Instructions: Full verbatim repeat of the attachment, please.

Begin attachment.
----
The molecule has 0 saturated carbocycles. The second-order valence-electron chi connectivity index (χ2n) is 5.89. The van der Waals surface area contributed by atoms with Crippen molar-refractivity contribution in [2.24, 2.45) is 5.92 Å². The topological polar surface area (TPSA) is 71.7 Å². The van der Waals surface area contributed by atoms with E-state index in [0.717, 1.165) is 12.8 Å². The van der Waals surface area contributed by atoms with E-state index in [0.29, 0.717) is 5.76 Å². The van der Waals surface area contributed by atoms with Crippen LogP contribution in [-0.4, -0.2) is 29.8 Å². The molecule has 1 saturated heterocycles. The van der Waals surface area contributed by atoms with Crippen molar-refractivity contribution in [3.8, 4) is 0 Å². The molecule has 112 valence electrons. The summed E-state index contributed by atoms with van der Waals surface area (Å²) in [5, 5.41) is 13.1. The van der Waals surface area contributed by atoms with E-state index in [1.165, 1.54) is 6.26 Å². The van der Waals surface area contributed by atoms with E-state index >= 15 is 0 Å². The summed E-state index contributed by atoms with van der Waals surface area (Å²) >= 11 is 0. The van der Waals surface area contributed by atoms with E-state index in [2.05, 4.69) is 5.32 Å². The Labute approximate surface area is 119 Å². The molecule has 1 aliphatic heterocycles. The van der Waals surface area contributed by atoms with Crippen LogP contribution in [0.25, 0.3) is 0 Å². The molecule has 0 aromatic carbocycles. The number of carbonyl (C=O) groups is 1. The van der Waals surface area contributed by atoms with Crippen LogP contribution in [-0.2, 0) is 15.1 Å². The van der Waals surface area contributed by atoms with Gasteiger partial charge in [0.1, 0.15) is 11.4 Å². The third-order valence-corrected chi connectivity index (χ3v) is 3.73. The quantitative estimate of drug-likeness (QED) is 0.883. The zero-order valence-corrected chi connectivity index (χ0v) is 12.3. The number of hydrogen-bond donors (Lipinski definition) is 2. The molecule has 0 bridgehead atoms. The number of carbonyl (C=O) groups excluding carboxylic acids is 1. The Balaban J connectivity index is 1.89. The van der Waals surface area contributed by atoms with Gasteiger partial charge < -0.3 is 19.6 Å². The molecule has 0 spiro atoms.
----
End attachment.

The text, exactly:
The molecule has 0 saturated carbocycles. The second-order valence-electron chi connectivity index (χ2n) is 5.89. The van der Waals surface area contributed by atoms with Crippen molar-refractivity contribution in [2.24, 2.45) is 5.92 Å². The topological polar surface area (TPSA) is 71.7 Å². The van der Waals surface area contributed by atoms with E-state index in [0.717, 1.165) is 12.8 Å². The van der Waals surface area contributed by atoms with E-state index in [0.29, 0.717) is 5.76 Å². The van der Waals surface area contributed by atoms with Crippen LogP contribution in [-0.4, -0.2) is 29.8 Å². The molecule has 1 saturated heterocycles. The van der Waals surface area contributed by atoms with Crippen molar-refractivity contribution in [3.8, 4) is 0 Å². The molecule has 112 valence electrons. The summed E-state index contributed by atoms with van der Waals surface area (Å²) in [5, 5.41) is 13.1. The van der Waals surface area contributed by atoms with E-state index in [1.165, 1.54) is 6.26 Å². The van der Waals surface area contributed by atoms with E-state index >= 15 is 0 Å². The summed E-state index contributed by atoms with van der Waals surface area (Å²) >= 11 is 0. The van der Waals surface area contributed by atoms with E-state index in [2.05, 4.69) is 5.32 Å². The Labute approximate surface area is 119 Å². The molecule has 1 aliphatic heterocycles. The van der Waals surface area contributed by atoms with Crippen LogP contribution in [0.25, 0.3) is 0 Å². The molecule has 0 aromatic carbocycles. The number of carbonyl (C=O) groups is 1. The van der Waals surface area contributed by atoms with Crippen LogP contribution in [-0.2, 0) is 15.1 Å². The van der Waals surface area contributed by atoms with Gasteiger partial charge in [0.1, 0.15) is 11.4 Å². The third-order valence-corrected chi connectivity index (χ3v) is 3.73. The quantitative estimate of drug-likeness (QED) is 0.883. The zero-order valence-corrected chi connectivity index (χ0v) is 12.3. The number of hydrogen-bond donors (Lipinski definition) is 2. The molecule has 0 bridgehead atoms. The number of carbonyl (C=O) groups excluding carboxylic acids is 1. The Balaban J connectivity index is 1.89. The van der Waals surface area contributed by atoms with Gasteiger partial charge < -0.3 is 19.6 Å². The molecule has 0 spiro atoms.